Abu Dhabi's ADIA studies how to apply ESG to indexed equity investments - source

Many large public institutional investors are gradually building ESG into their investment strategies

  
General view of Abu Dhabi, United Arab Emirates, January 3, 2019. Image used for illustrative purpose.

General view of Abu Dhabi, United Arab Emirates, January 3, 2019. Image used for illustrative purpose.

REUTERS/ Hamad I Mohammed

LONDON- Abu Dhabi Investment Authority (ADIA), one of the world's largest sovereign wealth funds, is researching how to incorporate environmental, social and governance (ESG) factors in its indexed equity investments, a source familiar with the matter told Reuters.

Many large public institutional investors are gradually building ESG into their investment strategies, with the most progress so far related to climate change.

Equities form the largest chunk of assets in ADIA's portfolio, with the long-term investor using both internal teams and externally-managed funds to invest.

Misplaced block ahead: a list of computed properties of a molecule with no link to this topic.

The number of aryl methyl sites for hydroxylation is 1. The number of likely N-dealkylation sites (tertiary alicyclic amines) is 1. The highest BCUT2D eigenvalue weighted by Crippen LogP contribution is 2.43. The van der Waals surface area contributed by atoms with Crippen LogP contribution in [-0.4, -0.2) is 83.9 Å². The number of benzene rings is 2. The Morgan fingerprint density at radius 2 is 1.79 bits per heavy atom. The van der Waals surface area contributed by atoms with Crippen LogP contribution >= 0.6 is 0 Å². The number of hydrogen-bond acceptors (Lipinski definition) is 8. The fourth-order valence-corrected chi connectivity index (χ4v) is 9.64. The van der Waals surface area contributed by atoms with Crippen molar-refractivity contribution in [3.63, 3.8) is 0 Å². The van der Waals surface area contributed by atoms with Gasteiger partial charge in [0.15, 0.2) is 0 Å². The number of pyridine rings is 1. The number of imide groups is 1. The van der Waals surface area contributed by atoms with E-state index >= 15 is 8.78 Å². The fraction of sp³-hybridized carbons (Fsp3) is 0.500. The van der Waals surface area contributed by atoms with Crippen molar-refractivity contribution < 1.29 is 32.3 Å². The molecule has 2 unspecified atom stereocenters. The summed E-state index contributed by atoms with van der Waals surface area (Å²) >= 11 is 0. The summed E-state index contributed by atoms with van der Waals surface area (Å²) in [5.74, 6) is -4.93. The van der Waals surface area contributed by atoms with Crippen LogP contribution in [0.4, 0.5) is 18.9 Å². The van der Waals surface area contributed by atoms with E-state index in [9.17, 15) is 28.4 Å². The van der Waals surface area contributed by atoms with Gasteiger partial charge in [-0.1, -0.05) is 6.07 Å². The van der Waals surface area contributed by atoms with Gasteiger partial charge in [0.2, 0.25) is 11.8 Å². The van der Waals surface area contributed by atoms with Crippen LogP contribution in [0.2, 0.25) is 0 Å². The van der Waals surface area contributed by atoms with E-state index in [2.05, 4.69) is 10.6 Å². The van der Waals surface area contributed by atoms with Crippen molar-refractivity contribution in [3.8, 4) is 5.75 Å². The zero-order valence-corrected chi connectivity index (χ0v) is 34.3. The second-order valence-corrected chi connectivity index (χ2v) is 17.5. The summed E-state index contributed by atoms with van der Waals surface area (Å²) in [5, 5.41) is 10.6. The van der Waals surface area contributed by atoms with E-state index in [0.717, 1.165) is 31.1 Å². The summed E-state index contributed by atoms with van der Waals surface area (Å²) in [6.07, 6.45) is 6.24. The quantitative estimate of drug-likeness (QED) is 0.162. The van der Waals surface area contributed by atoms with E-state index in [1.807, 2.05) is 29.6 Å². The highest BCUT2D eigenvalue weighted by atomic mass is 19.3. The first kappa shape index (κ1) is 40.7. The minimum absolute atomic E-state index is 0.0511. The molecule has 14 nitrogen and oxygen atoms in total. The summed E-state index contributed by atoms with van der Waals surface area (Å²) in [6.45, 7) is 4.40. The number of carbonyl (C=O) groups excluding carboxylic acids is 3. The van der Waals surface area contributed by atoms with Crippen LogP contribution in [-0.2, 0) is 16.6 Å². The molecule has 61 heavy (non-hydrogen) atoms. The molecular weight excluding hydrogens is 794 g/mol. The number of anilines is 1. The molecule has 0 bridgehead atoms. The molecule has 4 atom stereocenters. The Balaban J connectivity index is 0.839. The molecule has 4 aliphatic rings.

ADIA's has two equities-focused departments: indexed funds that track benchmarks and actively-managed stocks.

ADIA has started a research project to study ESG factors and ways to mitigate ESG-related risks, initially within the context of indexed equities, said the source familiar with the matter.

The move follows a similar approach with climate change, which led to the creation of a climate change portfolio within ADIA's global indexed equities portfolio in early 2020.

The latest project will follow a similar approach for ESG more broadly, the source said.

One of the challenges with ESG investment is the lack of an industry-wide consensus on ESG metrics, which is why ADIA is carrying out its own research, the source said.

ADIA, which manages capital on behalf of the oil rich Abu Dhabi government, does not disclose the value of its assets but financial advisory boutique Global SWF, which specialises in sovereign funds, put them at $710 billion last year.

(Additional reporting by Saeed Azhar in Dubai. Editing by Karin Strohecker and Mark Potter.) ((Tom.Arnold@thomsonreuters.com; +442075428510; Reuters Messaging: tom.arnold.thomsonreuters.com@reuters.net))

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